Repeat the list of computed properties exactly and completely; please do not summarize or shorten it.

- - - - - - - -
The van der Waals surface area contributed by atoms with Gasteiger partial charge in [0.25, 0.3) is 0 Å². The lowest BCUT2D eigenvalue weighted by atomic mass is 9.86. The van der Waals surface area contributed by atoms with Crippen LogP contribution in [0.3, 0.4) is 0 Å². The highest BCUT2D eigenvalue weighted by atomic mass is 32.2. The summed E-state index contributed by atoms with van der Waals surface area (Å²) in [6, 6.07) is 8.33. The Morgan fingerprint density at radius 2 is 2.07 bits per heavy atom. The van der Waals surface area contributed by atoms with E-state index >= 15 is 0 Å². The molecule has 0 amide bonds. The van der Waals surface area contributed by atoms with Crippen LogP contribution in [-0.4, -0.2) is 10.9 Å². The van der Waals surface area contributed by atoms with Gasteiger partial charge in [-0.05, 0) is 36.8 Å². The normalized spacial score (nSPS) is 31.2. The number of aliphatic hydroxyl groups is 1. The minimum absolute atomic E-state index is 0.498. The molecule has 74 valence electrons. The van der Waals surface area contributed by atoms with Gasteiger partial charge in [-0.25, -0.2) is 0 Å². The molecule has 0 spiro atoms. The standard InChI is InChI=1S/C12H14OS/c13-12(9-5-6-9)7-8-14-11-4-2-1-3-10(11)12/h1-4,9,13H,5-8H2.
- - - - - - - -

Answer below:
The van der Waals surface area contributed by atoms with Gasteiger partial charge in [0.25, 0.3) is 0 Å². The lowest BCUT2D eigenvalue weighted by atomic mass is 9.86. The van der Waals surface area contributed by atoms with Crippen LogP contribution in [0.3, 0.4) is 0 Å². The highest BCUT2D eigenvalue weighted by atomic mass is 32.2. The summed E-state index contributed by atoms with van der Waals surface area (Å²) in [6, 6.07) is 8.33. The Morgan fingerprint density at radius 2 is 2.07 bits per heavy atom. The van der Waals surface area contributed by atoms with E-state index >= 15 is 0 Å². The molecule has 0 amide bonds. The van der Waals surface area contributed by atoms with Crippen LogP contribution in [-0.4, -0.2) is 10.9 Å². The van der Waals surface area contributed by atoms with Gasteiger partial charge in [-0.05, 0) is 36.8 Å². The normalized spacial score (nSPS) is 31.2. The number of aliphatic hydroxyl groups is 1. The minimum absolute atomic E-state index is 0.498. The molecule has 74 valence electrons. The van der Waals surface area contributed by atoms with Gasteiger partial charge in [-0.25, -0.2) is 0 Å². The molecule has 0 spiro atoms. The standard InChI is InChI=1S/C12H14OS/c13-12(9-5-6-9)7-8-14-11-4-2-1-3-10(11)12/h1-4,9,13H,5-8H2.